WILBUR OTTO (SONNY) SALGE
by Todd Blomerth
Wilbur Otto “Sonny” Salge was born on September 30, 1923. He went by “Sonny” and was your typical small town kid. While at Lockhart High School he played football and was co-captain with Alvin Riedel of the Lions football team his senior year. He graduated in 1942, and told his sister Dorothy (Norman) that he just wanted to get out of high school. He knew he was going into the service and didn’t make too big of a deal about his grades. His sister said he didn’t want to wait around to be drafted, so he enlisted in the Marine Corps.
Sonny was the son of Otto and Ella (Hartung) Salge. Otto was a World War I veteran. The Salge family lived at 606 Wichita Street in Lockhart. After high school, Sonny married Mary Holman. Like so many wartime marriages, this one was interrupted almost immediately by the realities of life. He was mustered into the Marine Corps on April 16, 1943, and shipped to Camp Elliott, California for training. While there, Sonny excelled, and was the honor graduate of his platoon. Initially in the infantry, he was later made part of a mortar section.
Sonny was assigned to Company L, Third Battalion, Seventh Marine Regiment. The Seventh was part of the First Marine Division. Shipped overseas in October of 1943, he was one of many freshly minted Marines filling the depleted ranks of “The Old Breed.” The First Marine Division had fought heroically on Guadalcanal, and then was returned to Australia to refit. It had lost thousands to death, wounds, combat exhaustion (the term used at the time for psychological issues arising from the stress of combat) and tropical diseases. After refilling its ranks, the Division was made part of Operation Cartwheel, an Allied plan to isolate the huge Japanese garrison at Rabaul. The 3/7, as the Third Battalion of the Seventh Marines was commonly designated, was part of the First Division which landed on Cape Gloucester on the island of New Britain on December 26, 1943. In a slogging jungle campaign, the division destroyed the Japanese 51st Division. American maps identified the areas just inland from the landing areas as “damp flat.” That was optimistic at best. The place was a misery of jungle and leeches. In the words of Bernard Nalty, “…a Marine might be slogging through knee-deep mud, step into a hole, and end up, as one of them said, ‘damp up to your neck.’”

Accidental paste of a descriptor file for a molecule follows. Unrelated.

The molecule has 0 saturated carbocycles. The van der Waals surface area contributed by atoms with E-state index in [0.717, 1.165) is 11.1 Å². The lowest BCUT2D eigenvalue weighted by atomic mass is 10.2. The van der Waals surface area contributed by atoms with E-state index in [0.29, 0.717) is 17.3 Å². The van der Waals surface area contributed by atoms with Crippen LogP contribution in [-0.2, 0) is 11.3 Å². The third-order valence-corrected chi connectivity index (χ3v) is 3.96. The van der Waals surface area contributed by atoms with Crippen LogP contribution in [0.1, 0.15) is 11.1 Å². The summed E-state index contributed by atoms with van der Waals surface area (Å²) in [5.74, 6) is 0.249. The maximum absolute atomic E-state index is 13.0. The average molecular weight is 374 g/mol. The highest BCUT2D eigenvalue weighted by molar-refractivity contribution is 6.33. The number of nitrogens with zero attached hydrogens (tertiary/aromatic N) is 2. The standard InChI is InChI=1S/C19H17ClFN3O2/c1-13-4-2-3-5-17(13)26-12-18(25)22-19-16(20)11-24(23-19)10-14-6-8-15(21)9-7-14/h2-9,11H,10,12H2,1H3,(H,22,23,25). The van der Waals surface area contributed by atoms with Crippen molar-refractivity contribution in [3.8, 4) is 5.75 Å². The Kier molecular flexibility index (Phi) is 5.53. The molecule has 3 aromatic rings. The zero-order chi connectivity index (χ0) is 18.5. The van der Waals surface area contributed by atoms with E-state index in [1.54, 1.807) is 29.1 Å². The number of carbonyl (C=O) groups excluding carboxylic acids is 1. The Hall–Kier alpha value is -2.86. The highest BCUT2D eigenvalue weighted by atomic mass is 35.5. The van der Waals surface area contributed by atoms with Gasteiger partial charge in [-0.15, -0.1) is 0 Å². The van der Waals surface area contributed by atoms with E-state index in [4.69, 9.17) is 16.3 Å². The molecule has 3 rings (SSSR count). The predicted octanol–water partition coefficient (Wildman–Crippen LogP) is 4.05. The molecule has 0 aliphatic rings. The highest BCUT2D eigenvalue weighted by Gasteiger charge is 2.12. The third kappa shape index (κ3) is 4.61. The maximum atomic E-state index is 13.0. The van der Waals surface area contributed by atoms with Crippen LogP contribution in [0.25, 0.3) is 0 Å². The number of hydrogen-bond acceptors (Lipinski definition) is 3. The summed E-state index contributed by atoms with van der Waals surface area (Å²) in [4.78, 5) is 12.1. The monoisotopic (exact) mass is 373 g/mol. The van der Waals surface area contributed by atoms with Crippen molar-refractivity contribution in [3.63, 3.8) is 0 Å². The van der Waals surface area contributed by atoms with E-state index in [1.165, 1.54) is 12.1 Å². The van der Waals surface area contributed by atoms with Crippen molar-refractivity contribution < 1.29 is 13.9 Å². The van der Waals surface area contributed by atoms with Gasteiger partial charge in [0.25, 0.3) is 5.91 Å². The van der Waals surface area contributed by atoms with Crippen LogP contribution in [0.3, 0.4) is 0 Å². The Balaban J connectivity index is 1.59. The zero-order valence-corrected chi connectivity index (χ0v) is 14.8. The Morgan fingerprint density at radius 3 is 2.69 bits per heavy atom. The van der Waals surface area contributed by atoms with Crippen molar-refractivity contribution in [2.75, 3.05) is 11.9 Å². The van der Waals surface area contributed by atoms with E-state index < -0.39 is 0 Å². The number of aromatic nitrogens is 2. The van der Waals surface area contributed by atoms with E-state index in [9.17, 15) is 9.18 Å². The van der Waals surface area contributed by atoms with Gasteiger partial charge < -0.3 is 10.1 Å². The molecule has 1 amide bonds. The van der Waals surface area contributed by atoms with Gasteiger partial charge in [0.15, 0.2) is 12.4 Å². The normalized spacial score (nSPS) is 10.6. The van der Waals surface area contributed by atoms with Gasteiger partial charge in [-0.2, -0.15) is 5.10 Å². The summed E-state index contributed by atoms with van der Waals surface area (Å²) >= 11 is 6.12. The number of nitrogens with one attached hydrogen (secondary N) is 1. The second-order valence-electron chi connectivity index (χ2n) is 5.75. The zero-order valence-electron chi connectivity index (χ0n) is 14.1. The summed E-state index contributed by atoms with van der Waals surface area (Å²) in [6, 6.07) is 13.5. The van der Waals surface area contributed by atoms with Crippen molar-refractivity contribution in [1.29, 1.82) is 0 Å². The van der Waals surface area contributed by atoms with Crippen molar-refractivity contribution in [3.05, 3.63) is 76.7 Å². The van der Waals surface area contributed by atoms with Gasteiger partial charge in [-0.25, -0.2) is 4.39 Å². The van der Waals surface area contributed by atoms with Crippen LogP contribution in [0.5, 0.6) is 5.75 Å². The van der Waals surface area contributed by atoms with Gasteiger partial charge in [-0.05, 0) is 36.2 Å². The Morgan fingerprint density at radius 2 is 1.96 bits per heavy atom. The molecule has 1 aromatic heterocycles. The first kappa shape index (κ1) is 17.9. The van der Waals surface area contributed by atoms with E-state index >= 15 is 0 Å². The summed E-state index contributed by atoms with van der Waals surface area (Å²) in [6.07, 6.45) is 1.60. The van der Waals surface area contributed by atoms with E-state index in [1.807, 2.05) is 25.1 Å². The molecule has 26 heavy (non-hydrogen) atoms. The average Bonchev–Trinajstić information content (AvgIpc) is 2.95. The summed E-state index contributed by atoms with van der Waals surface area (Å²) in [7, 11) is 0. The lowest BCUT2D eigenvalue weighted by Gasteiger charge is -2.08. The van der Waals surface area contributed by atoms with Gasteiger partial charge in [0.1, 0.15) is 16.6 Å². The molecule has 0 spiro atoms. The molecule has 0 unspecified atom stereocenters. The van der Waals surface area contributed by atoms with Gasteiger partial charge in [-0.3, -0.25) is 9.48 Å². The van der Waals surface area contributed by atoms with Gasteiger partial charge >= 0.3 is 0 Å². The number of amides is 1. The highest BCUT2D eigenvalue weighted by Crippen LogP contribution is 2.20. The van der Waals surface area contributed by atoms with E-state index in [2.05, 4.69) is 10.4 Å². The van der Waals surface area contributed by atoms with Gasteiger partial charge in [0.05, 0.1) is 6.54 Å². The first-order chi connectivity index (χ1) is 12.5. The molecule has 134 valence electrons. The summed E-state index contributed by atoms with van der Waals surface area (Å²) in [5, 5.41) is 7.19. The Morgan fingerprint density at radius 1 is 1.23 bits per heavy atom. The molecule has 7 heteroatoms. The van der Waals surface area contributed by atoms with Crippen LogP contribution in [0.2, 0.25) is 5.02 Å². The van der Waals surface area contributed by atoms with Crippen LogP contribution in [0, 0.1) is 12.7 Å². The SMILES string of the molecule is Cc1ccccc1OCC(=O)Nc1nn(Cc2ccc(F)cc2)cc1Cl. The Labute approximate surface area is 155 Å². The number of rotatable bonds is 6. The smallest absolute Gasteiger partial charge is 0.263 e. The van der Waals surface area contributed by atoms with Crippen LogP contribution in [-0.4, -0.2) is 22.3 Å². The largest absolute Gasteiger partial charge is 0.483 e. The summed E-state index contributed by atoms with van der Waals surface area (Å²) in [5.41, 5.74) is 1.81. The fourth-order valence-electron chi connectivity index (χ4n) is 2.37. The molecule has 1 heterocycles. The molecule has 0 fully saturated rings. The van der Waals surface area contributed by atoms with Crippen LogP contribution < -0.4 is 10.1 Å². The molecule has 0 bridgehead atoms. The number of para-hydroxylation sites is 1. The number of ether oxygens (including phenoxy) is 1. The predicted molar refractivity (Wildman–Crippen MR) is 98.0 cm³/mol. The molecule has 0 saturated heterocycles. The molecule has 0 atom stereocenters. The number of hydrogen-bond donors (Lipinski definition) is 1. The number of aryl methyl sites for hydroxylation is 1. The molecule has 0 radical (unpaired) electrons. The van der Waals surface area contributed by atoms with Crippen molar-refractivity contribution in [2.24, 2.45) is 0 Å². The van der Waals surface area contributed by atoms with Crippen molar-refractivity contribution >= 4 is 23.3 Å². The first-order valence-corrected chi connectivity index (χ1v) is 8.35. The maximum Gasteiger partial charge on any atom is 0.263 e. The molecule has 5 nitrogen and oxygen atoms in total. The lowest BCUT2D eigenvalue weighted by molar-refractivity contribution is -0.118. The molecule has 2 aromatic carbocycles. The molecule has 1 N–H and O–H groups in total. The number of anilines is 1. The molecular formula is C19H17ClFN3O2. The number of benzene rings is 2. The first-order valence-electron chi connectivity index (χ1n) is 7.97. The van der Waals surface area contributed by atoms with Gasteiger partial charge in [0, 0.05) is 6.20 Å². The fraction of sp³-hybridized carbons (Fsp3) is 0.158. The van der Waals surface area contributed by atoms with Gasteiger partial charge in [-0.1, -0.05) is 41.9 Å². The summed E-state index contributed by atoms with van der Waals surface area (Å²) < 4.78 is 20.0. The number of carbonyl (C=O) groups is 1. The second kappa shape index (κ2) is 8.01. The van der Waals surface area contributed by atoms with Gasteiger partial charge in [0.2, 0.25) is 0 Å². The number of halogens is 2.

Aogiri Ridge, Suicide Creek, and Hell’s Point became well known as places of misery and ambush – of a patrol taking ten steps and disappearing into the “Green Inferno” of seemingly impenetrable jungle. So hellish was the terrain that after four months, there was real concern that the 1st Division would no longer be a viable amphibious force, unless relieved.
It was and then sent to the small island of Pavuvu, for rest and refitting.
The First Marine Division was next tasked with the invasion of island of Peleliu, in the Palau island group. The Palau campaign had originally been planned as a side show to General Douglas MacArthur’s re-taking of the Philippine Islands. The Palaus, to the east of the Philippines were to be taken in order to protect MacArthur’s right flank. Because of the speed of the Allied advances in the Southwest Pacific, serious doubts were raised as to the necessity of attacking the Palau island group at all. Arguments were made that the islands could be isolated, neutralized and by-passed. In one of the imponderables of war, the attacks were not cancelled. The First Marine Division with its three infantry and one artillery regiment was assigned to what was assumed to be a three to five day conquest of the island of Peleliu. Despite intense and protracted naval bombardment and aerial attacks, the thousands of defenders hunkered down in caves and tunnels. What was thought to be a relatively casualty-free campaign ended up as a bloody and protracted fight that decimated the Division’s First Regiment, cost the division and the US Army’s 81st Infantry Division nearly 2000 dead and total casualties of almost 10,000. The Seventh Marines spend two bloody weeks in the Umurbrogol Pocket, a mountainous lace of sinkholes, caves and tunnels. In scenes worthy of the worst of Dante’s “Inferno,” flamethrowers, artillery, and grenades made small progress in 110 degree heat against a hidden enemy. The battle for Peleliu raged from September 15th until late November of 1944. The 81st Infantry Division finished the fight, as the exhausted and depleted First Marine Division was pulled out on October 20th and sent back to the Russell Island of Pavuvu for re-fitting.